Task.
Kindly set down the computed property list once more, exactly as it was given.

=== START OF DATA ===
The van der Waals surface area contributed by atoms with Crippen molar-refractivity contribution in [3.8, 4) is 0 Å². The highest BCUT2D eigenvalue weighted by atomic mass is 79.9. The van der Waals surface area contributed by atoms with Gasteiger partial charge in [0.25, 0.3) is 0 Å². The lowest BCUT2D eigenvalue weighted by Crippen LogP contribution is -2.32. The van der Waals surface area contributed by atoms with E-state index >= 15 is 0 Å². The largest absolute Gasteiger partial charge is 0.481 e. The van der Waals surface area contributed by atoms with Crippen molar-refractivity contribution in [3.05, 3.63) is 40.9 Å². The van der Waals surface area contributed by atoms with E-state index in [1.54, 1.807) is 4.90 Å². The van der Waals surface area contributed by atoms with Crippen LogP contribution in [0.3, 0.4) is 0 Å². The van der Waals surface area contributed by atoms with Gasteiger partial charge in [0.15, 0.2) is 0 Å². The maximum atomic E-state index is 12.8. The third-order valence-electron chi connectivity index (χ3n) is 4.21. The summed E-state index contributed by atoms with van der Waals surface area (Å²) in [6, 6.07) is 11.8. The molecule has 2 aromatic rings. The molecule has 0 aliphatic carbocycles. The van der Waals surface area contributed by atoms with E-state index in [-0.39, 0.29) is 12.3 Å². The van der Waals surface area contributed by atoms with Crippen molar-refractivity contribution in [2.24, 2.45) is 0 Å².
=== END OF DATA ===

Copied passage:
The van der Waals surface area contributed by atoms with Crippen molar-refractivity contribution in [3.8, 4) is 0 Å². The highest BCUT2D eigenvalue weighted by atomic mass is 79.9. The van der Waals surface area contributed by atoms with Gasteiger partial charge in [0.25, 0.3) is 0 Å². The lowest BCUT2D eigenvalue weighted by Crippen LogP contribution is -2.32. The van der Waals surface area contributed by atoms with E-state index >= 15 is 0 Å². The largest absolute Gasteiger partial charge is 0.481 e. The van der Waals surface area contributed by atoms with Crippen molar-refractivity contribution in [3.05, 3.63) is 40.9 Å². The van der Waals surface area contributed by atoms with E-state index in [1.54, 1.807) is 4.90 Å². The van der Waals surface area contributed by atoms with Crippen LogP contribution in [0.3, 0.4) is 0 Å². The van der Waals surface area contributed by atoms with Gasteiger partial charge in [0.15, 0.2) is 0 Å². The maximum atomic E-state index is 12.8. The third-order valence-electron chi connectivity index (χ3n) is 4.21. The summed E-state index contributed by atoms with van der Waals surface area (Å²) in [6, 6.07) is 11.8. The molecule has 2 aromatic rings. The molecule has 0 aliphatic carbocycles. The van der Waals surface area contributed by atoms with E-state index in [-0.39, 0.29) is 12.3 Å². The van der Waals surface area contributed by atoms with Crippen molar-refractivity contribution in [2.24, 2.45) is 0 Å².